A team of researchers from the Rutgers University School of medicine in New Jersey has recently confirmed what many of us have already guessed: that selfies have the unfortunate effect of distorting the size of one’s nose. The research was published in JAMA.
Most people will take a selfie to place it on their favourite social network platform. And they form the opinion that these images are representative of how they look, which can have an adverse impact on their emotional well-being.
In fact, many plastic surgery patients are indicating that they want to undergo surgery to reduce the size of their nose. In fact, researchers go so far as to say that up to 55% of plastic surgeons say that people turn to their services to tweak and improve their selfie image.
Like a warped mirror
It is essential the people realise that when they take a selfie, what they see is, in essence, what they would see in the distorting mirror at a fair. The research was conducted to provide plastic surgeons with a better way to explain to their patients why they should not use selfies to assess the size of their nose.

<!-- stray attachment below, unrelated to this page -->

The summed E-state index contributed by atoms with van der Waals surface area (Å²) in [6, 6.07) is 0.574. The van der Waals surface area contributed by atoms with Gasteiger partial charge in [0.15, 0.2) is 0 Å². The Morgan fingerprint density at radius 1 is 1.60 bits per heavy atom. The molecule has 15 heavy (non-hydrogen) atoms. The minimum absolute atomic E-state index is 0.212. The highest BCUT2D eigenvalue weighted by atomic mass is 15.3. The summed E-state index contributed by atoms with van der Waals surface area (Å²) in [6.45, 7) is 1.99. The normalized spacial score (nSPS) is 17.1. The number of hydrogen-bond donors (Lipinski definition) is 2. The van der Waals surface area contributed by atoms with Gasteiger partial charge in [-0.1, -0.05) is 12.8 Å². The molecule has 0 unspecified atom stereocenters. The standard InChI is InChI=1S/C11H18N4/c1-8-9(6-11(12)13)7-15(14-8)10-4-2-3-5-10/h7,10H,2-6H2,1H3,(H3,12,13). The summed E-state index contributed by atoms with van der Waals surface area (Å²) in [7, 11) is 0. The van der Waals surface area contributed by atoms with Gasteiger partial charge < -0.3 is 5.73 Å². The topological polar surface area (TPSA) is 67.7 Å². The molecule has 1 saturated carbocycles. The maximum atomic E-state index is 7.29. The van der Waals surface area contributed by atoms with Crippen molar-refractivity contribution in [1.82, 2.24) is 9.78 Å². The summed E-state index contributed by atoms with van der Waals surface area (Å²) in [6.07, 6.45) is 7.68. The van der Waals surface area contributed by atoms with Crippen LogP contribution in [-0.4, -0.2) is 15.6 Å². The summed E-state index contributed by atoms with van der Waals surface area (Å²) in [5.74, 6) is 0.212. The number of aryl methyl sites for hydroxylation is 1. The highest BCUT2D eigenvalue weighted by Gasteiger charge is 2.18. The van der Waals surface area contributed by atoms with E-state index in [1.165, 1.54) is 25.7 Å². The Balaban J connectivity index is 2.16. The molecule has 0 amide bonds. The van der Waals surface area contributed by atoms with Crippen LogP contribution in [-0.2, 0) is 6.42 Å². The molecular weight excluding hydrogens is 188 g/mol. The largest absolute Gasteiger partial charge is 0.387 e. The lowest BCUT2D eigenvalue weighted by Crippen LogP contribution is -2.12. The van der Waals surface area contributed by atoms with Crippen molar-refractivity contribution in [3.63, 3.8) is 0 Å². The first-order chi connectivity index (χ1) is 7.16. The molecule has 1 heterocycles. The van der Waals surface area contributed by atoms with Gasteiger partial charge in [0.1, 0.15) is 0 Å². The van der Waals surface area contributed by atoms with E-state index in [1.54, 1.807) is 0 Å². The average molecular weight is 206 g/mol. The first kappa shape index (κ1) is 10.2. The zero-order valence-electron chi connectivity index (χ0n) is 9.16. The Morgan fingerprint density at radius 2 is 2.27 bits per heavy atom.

A nose that is 30% wider in appearance
A selfie that is taken at a distance of about 30 cm from the face makes the base of the nose appear up to 30% wider, and a tip of the nose 7% thicker than a typical portrait taken a meter and a half away.
Simon is a Sydney based digital designer. He is the Director of a boutique digital design studio, Bailey Street Design located in the vibrant inner west suburb of Newtown. Simon studied graphic design at Shillington College and specialises in web design for small and medium-size businesses. Simon and his team (Toby the studio dog) are passionate about visual communication in the digital environment.